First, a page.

Archives for posts with tag: streetcars

Segregation in the early 1900s was pervasive. In Richmond, Jackson Ward was the premier African-American community but it was comprised of Jewish immigrants as well. According to “Miss Ruby” Turner, a well-known activist for race relations, even in Jackson Ward people divided by race. Miss Ruby was quoted in my book, On the West Clay Line describing how each neighborhood had black families, then what she called a “Jew store” with the owners living above it and “Jew families” living beside the store. Please understand that Miss Ruby’s language was not derogatory. She declared “Jews…they are my friends. Where did we learn what we know about God? From whom did we learn it? From the Jews!” A visit with Miss Ruby was always a lesson in tolerance and diversity. She went on to say “People who carry this hatred (of other religions & races)…they may look good on the outside but they’re miserable.” She also pointed out that segregation existed even within the black community. “The people on the other side of Lombardy were “the other” colored folks. We colored folks were a little bit above the “other colored folks.” Also the people that lived down Second Street way and Brook Avenue…we were more segregated than y’all were. That’s the way it was.” Trust Miss Ruby to point out that not only color but also money and education created separation and bitterness back then just as it does in America today.

However, segregation has always been selective in Richmond. Irving Haggins remembered that his playmate, Gilbert Grossman, was a white Jewish boy who was not allowed to play with any other black kids. Mr. Haggins laughed when he said “I guess, to him, we seemed like the most prominent ones in the neighborhood.” Harry Stilson’s opinion of segregation was expressed in his speech of 1907 when he suggested integrated schools and churches to promote diversity. I don’t think either term “integration” or “diversity” was common back then but that’s what Harry advocated and his actions spoke louder than words. One of my favorite Stilson photographs is of Harry’s son, Don, and his friend.0153 Don & Denny.jpg

A hot issue was segregation on streetcars. In 1904, before Harry Stilson came to Richmond and became a streetcar driver, the General Assembly passed the “Act Concerning Public Transportation” which allowed segregation on streetcars. The Virginia Passenger & Power Company decided to enforce that law which led to a boycott of streetcars by African-Americans. John Mitchell, Jr. and Maggie Walker, both prominent leaders in Richmond’s black community, supported that resistance action. There had been friction between Richmond’s African-American streetcar passengers and conductors for some time. Conductors were assigned the job of separating black from white on streetcars and as the car ran its route, the racial makeup of the car changed. That allowed conductors to move black passengers farther back, sometimes several times during one trip.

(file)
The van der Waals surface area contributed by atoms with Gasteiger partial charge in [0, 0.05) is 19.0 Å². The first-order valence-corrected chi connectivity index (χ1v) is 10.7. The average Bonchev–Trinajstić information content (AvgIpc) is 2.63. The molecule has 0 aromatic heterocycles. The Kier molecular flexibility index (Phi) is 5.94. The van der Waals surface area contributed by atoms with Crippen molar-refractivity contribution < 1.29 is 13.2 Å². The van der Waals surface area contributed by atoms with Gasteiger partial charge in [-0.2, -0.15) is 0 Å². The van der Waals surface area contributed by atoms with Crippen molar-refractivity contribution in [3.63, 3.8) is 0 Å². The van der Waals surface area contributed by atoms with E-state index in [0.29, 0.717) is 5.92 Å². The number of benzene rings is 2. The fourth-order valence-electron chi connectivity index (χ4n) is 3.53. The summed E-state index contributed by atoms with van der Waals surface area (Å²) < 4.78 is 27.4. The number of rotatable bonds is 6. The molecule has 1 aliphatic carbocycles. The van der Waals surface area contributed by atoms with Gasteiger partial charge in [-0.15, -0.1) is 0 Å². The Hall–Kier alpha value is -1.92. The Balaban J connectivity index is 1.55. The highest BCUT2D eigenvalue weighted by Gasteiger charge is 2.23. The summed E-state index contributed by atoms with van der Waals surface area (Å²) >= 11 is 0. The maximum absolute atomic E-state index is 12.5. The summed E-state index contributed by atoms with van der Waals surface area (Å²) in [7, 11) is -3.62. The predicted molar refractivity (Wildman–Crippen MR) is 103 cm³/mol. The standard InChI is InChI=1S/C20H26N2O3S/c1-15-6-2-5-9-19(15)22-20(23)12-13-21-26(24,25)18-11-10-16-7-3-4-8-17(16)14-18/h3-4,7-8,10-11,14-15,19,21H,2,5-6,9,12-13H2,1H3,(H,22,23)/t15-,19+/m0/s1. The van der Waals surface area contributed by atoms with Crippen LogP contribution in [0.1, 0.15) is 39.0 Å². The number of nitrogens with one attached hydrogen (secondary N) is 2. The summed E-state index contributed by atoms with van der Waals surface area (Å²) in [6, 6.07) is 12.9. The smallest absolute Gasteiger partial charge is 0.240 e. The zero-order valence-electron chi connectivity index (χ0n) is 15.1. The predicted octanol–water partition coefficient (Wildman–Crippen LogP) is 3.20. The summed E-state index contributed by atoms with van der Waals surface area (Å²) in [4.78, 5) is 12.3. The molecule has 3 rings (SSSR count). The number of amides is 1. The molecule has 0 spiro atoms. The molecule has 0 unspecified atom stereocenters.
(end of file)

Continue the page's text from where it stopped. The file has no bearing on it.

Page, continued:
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One fact worth remembering is this: streetcar fares were expensive and the black passengers who had paid for the ride deserved that seat. Miss Ruby: “Streetcar fare was seven cents and the bus was eight cents and my mother, instead of using the streetcar or bus, she’d use that money for food. And we’d walk.” The streetcar boycott, like later bus boycotts, was effective but over time, it lost momentum and, by the time Harry went to work as a streetcar motorman, black passengers sat in the back and whites in the front as evidenced by this African-American woman, the only passenger on the car.

streetcar woman

I’ve noticed that Harry often captured black and white people together in daily activities. These unknown boys in Jackson Ward are one example and another is the two icemen in front of Harry’s home on Grayland Avenue. I have no proof that he was trying to make a point in those photographs; after all, I inherited about 5,000 of his images, but they support his contention that “familiarity” would create “better citizens having more respect for each other and less strife.”

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We don’t segregate on public transportation any longer. Harry would be pleased. But I don’t think he’d be happy with the racial tensions of America in 2018. None of us should. Black History is celebrated for one month. Why not all year? Harry called for more respect and less strife a century ago. Isn’t it time that his words were fulfilled? And all God’s children said “Amen.”

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A significant part of Richmond In Sight’s work is identifying the people and places in Harry Stilson’s photography collection. With approximately 5,000 images, most unlabeled, this is no small job but I’m determined to locate not only landmarks, buildings, and events, but also descendants of folks that Harry captured in his photos. Sharing a picture of a grandparent or great-uncle is a joy and amazingly, it happens more than a few times in my work.

When the Richmond Times Dispatch did an article on my work years ago, a woman emailed the paper that she was raised on stories of her mother’s streetcar man, Mr. Stilson, who watched out for her mother and friends. At night, he would stop the streetcar, wait for her mother and Robinette Anderson to walk to their house, and then yell “Are you home yet?” They’d answer “Yes, sir” and his streetcar would move on. I met with Irma Dillard and shared pictures that she had never seen before of her mother, Irma Rainey, and friends from Armstrong High School. Irma is the girl with the glasses, far right. Her daughter identified Goldbug Wilson, Robinette Anderson, Percy Jones and others. This, the first of my detective successes, was by no means the only one.